- Information & cyber security
- Software development
So, all the essentials you might need for your career development are covered here. As you might recall, the platform is favorable to team learners who'll have access to the same catalog. In addition to the core courses, you'll also be able to take expanded courses or participate in Labs.
There are 2,500 core courses, while the remaining catalog consists of expanded courses. Labs are a space for you to work on various projects to develop practical computer and data science skills. There are more than 950 Labs for you to choose from.
Now, let's take a look at Treehouse. The course catalog here is significantly smaller than on Pluralsight. However, more than 1,000 courses is nothing to scoff at – especially when they're not limited to just the tech stuff. In addition to the best-known programming languages and data management tools, you'll be able to learn what the basics of the web are, how to prepare for tech job interviews, and even how to handle the imposter syndrome.
As for the content levels, it only makes sense that such a broad variety will be applicable to all learners, from complete beginners to those already making their way up the career ladder. The course library search allows you to easily filter out courses based on your interests.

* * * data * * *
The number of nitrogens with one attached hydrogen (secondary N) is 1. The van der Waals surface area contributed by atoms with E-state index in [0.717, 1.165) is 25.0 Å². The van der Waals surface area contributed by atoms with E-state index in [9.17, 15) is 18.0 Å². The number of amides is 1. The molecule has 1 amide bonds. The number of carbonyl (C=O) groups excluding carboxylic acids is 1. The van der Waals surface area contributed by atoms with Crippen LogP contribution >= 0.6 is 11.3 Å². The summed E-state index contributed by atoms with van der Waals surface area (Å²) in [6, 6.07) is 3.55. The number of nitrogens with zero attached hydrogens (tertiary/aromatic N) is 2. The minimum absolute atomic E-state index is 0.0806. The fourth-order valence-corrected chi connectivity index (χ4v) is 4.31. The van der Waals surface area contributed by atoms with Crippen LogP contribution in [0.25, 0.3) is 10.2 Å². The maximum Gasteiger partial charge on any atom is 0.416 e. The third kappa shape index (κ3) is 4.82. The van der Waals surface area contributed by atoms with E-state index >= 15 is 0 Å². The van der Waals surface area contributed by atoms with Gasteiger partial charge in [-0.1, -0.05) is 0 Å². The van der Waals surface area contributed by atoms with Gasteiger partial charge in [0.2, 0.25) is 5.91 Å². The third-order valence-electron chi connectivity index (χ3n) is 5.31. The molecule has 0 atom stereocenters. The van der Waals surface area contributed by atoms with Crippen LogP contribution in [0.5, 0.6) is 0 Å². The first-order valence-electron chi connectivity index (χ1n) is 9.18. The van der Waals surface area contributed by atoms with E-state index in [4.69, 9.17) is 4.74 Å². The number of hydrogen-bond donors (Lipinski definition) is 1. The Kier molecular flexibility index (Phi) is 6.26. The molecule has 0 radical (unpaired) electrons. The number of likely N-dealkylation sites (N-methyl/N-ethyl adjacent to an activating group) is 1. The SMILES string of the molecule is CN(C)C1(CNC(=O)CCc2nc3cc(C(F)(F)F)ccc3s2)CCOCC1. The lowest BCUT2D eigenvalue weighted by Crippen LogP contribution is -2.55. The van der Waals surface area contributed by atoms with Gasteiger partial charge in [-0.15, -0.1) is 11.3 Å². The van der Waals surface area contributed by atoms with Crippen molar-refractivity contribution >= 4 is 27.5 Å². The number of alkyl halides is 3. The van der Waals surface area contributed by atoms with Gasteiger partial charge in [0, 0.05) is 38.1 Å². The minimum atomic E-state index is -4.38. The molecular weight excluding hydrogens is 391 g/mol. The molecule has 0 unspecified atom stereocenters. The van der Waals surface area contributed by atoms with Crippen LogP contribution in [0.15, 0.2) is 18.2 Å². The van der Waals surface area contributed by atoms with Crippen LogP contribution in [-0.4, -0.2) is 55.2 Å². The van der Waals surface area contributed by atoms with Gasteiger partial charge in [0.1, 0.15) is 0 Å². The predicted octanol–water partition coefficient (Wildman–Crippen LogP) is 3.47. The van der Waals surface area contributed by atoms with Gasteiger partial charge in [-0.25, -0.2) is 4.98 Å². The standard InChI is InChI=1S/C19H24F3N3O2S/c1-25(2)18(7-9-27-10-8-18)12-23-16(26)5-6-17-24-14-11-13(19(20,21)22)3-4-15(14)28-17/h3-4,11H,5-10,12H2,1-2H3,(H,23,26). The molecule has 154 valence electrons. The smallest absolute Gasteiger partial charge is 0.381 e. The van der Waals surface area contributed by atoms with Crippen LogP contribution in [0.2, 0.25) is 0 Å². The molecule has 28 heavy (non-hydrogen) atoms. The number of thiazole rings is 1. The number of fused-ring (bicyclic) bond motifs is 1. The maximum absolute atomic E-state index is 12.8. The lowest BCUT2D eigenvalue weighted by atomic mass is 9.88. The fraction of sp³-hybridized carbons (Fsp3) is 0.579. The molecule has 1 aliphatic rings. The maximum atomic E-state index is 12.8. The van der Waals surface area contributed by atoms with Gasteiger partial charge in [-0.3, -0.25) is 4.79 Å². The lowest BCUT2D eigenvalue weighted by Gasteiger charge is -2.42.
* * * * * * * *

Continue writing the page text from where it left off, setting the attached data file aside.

Additionally, you can take learning tracks – special programs that allow you to focus more in-depth on a single skill by completing several courses, going from the beginner level all the way to advanced skills.
Another fun feature offered by Treehouse is Techdegrees. Unlike learning tracks, Techdegrees are considered the bootcamp for the platform. These are certified programs focused specifically on career development. By completing your Techdegree, you'll be building your personal portfolio and receive a certificate once you succeed – but more on that later.
Despite the significant difference in courses available on Pluralsight VS Treehouse, this match-up is a lot closer than it might seem at first. Besides, keep in mind that Pluralsight has been around for nearly a decade longer than Treehouse, so it's had more time to gather all the resources to share with the learners.
As far as a versatile learning experience is concerned, either platform can be a great bet. If you're more interested in technical development and working on a broader range of skills, you might prefer Pluralsight. However, if improving your soft skills is something you're interested in, you might want to check out Treehouse.
Foreign Language Support
Since this Treehouse VS Pluralsight comparison deals with two data science-focused online learning platforms, I'm emphasizing from the get-go that we're talking about foreign languages here, not programming languages. At first glance, it can be easy enough to make this mistake.